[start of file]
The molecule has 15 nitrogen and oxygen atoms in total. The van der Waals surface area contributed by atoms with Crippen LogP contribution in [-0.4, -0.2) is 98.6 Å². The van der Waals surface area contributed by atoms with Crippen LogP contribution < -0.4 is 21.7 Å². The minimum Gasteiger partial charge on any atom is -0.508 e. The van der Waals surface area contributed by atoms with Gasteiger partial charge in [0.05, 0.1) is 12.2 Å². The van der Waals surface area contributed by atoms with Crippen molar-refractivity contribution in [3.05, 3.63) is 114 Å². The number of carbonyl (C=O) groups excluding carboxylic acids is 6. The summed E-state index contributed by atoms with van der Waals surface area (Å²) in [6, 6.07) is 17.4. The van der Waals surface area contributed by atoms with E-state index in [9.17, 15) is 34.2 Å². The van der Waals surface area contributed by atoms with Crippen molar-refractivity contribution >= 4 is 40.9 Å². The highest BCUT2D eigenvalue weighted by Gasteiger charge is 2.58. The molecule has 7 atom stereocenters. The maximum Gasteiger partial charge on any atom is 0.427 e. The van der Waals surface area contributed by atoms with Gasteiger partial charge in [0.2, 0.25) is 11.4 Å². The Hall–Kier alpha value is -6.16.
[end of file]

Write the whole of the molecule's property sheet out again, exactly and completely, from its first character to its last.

The molecule has 15 nitrogen and oxygen atoms in total. The van der Waals surface area contributed by atoms with Crippen LogP contribution in [-0.4, -0.2) is 98.6 Å². The van der Waals surface area contributed by atoms with Crippen LogP contribution < -0.4 is 21.7 Å². The minimum Gasteiger partial charge on any atom is -0.508 e. The van der Waals surface area contributed by atoms with Gasteiger partial charge in [0.05, 0.1) is 12.2 Å². The van der Waals surface area contributed by atoms with Crippen molar-refractivity contribution in [3.05, 3.63) is 114 Å². The number of carbonyl (C=O) groups excluding carboxylic acids is 6. The summed E-state index contributed by atoms with van der Waals surface area (Å²) in [6, 6.07) is 17.4. The van der Waals surface area contributed by atoms with E-state index in [9.17, 15) is 34.2 Å². The van der Waals surface area contributed by atoms with Crippen molar-refractivity contribution >= 4 is 40.9 Å². The highest BCUT2D eigenvalue weighted by Gasteiger charge is 2.58. The molecule has 7 atom stereocenters. The maximum Gasteiger partial charge on any atom is 0.427 e. The van der Waals surface area contributed by atoms with Gasteiger partial charge in [0.2, 0.25) is 11.4 Å². The Hall–Kier alpha value is -6.16.